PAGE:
So, another lip synched film from the 1970s. This time it’s Verdi’s Otello starring Jon Vickers and Mirella Freni. What makes this one a bit different is that Herbert von Karajan not only conducts but directs as well. It’s a curious piece with fantastic music making but no real production concept, continuity errors, some very dodgy acting and puzzling cinematography in places. It’s never dull though.
Karajan appears to have set the piece in Malta around 1400 to judge by the costumes. This comes as a bit of a surprise after an opening storm scene featuring a square rigged three masted ship. A very poor replica of the filmed ship is moored at the dock during the welcome for Othello. From then on the direction is pretty much entirely conventional with quite basic blocking and a fair bit of “park and bark”. Vickers looks as if he has been left to his own devices acting wise as he treats us to one of films more staggering displays of over-acting. It’s a bit like a parody of Olivier’s Richard III with a bit of John Cleese in the stoning scene from Life of Brian thrown in. There’s also a fair bit of trade mark Vickers “shambling bear”. Freni as Desdemona and, especially, Peter Glossop as Jago are rather better but the Royal Shakespeare Company this is not.
The cinematography also swings between the unexceptional and the puzzling. Generally the camera is very busy and in very close though without ever conjuring up the kind of thought provoking artificiality of a Ponelle or a Friedrich. The best shots are when we get to see a bit more of the action as in the welcome of the envoys from Venice or the fanfare scene. What we get a lot of are back lit head shots with a kind of halo. It’s retro enough by 1970s standards but after a while it started to remind me strongly of something else, especially when the subject was the blonde, blue eyed, strong jawed Jago. Yes, it looks like a poster for Strength through Joy. Can Karajan, of all people, really have intended that? There are enough cinematic clichés elsewhere to fill a bingo card.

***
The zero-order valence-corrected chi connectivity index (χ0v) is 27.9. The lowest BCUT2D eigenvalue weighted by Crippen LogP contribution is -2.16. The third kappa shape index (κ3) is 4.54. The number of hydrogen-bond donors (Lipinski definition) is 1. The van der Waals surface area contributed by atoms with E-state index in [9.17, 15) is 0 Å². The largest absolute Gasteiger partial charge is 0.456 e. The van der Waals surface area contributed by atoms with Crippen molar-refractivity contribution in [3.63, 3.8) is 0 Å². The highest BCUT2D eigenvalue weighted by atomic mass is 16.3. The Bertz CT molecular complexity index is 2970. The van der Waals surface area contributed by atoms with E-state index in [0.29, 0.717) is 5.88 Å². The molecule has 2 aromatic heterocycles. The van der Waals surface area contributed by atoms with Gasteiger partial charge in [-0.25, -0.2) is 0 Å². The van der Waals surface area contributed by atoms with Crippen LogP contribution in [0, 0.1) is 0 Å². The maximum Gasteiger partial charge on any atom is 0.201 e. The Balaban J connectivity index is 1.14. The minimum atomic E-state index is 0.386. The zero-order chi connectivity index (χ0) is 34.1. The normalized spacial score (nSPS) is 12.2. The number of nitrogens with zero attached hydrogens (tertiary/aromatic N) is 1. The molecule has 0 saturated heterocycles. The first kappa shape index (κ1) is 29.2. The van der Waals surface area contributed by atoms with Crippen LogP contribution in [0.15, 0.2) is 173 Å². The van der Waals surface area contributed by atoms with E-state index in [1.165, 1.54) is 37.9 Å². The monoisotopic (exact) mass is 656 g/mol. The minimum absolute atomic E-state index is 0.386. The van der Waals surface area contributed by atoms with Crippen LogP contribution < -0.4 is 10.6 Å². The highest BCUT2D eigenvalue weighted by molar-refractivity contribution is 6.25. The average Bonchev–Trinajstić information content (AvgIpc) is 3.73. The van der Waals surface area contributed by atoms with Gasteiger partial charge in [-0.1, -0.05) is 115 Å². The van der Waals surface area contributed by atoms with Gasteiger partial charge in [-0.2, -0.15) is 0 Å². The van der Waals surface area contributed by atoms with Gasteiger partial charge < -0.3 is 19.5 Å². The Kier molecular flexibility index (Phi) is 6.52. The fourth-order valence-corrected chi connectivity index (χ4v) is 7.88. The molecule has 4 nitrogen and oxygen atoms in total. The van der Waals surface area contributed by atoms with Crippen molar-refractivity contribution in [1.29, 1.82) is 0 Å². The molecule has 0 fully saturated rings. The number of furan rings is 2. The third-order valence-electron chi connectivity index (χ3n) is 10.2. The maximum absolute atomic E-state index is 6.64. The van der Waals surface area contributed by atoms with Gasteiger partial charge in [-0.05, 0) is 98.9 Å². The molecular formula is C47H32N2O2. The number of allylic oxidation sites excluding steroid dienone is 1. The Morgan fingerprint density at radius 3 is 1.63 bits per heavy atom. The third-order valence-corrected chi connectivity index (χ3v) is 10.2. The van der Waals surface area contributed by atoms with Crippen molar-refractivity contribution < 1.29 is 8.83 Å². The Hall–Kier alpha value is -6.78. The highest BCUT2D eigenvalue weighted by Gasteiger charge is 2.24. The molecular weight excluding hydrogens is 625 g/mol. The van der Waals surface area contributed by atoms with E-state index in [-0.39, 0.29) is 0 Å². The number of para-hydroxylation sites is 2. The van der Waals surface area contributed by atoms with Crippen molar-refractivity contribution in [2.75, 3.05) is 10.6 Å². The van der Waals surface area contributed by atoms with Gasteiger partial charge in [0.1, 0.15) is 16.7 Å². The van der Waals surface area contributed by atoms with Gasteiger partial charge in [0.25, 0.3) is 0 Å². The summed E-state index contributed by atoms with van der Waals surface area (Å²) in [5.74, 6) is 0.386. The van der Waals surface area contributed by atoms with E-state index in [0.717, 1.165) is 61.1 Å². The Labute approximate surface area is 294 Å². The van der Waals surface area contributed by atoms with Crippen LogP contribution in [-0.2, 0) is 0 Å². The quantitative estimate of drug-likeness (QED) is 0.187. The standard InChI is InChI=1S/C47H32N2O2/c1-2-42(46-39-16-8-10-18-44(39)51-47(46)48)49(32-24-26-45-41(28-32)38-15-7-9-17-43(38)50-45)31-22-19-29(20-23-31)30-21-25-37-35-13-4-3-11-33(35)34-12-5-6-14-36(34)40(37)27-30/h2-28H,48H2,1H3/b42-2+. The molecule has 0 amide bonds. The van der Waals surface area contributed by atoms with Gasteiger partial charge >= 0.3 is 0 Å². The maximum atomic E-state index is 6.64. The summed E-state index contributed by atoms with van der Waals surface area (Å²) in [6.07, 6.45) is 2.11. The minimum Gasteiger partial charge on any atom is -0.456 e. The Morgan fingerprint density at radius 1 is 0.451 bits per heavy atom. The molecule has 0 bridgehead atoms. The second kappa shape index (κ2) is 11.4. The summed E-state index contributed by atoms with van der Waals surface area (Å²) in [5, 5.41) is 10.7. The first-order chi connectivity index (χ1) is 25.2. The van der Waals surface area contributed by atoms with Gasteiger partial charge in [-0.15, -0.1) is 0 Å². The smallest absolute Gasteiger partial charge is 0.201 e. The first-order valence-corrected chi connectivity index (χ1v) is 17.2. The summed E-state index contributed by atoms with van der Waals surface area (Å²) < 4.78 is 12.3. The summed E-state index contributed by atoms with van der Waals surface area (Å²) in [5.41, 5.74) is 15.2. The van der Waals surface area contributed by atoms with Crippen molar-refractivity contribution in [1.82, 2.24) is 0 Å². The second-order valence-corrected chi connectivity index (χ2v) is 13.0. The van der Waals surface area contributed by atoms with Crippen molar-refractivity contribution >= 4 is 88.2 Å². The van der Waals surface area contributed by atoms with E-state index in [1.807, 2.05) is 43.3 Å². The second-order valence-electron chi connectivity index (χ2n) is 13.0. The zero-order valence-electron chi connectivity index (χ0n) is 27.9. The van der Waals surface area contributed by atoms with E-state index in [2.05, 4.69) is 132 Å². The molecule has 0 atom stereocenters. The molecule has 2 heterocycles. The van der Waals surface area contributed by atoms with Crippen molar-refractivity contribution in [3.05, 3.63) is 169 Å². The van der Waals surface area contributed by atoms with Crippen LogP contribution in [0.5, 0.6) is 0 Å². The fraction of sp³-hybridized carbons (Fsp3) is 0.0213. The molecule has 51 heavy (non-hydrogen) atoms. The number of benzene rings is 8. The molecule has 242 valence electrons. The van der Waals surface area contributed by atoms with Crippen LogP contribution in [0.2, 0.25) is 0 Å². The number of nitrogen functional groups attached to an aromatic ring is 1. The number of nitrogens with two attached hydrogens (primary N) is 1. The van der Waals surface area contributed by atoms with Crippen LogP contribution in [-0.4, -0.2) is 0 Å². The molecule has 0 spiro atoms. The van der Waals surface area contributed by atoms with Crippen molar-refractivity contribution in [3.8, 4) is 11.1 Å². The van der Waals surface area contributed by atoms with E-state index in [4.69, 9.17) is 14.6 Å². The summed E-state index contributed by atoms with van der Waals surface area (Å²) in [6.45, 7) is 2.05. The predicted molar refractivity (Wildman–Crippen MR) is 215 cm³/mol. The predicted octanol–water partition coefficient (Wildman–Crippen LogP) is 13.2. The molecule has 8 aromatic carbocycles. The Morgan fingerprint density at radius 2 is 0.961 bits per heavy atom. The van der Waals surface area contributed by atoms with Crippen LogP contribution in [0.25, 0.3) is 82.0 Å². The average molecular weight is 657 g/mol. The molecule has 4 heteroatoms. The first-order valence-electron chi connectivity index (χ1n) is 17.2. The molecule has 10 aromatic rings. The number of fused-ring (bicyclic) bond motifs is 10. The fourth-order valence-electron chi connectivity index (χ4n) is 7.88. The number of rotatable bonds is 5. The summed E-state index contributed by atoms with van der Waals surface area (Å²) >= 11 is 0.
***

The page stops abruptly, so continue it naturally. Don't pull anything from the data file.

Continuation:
Where I can’t fault this disk is the music making. Karajan’s conducting is majestic. He seems to extract maximum emotional and dramatic value out of every bar and he’s splendidly backed up by the Berlin Philharmoniker and the Chor der Deutschen Oper Berlin, not to mention the soloists. The three principals are terrific. Vickers is a gorgeously toned, powerful voice with no hint of harshness even at full bore. Indeed the only time he doesn’t sound so good is when he’s throttling right back when he can get a bit nasal. Peter Glossop’s Jago is also very fine and very, very nasty. The “I believe in a cruel God” aria is really quite chilling. The real glory though is Freni’s Desdemona. OK I’m a sucker for Freni’s voice but here it’s just gorgeous and the Ave Maria is heartbreaking. When I hear singing like this I begin to think I “get” Verdi. I also sort of get the “we don’t hear singing like that anymore” thing.
The DTS 5.1 sound (which I guess must be a remix of a stereo recording) on this disk is very good indeed. It’s accurate, spacious and has a very wide dynamic range. My only complaint would be that at times the chorus is balanced almost inaudibly back from the orchestra. There’s also PCM stereo. The 4:3 picture is obviously a film to digital transfer at TV standard resolution. It’s got pleasant muted colours but is fairly soft focus. The only bonuses are the trailers that are on every other DGG disk of this vintage. There are Italian, English, French, German, Spanish and Chinese subtitles.
So, this is a bit of a mixed bag but worth a look. And FWIW this is the 150th DVD to be reviewed in this blog.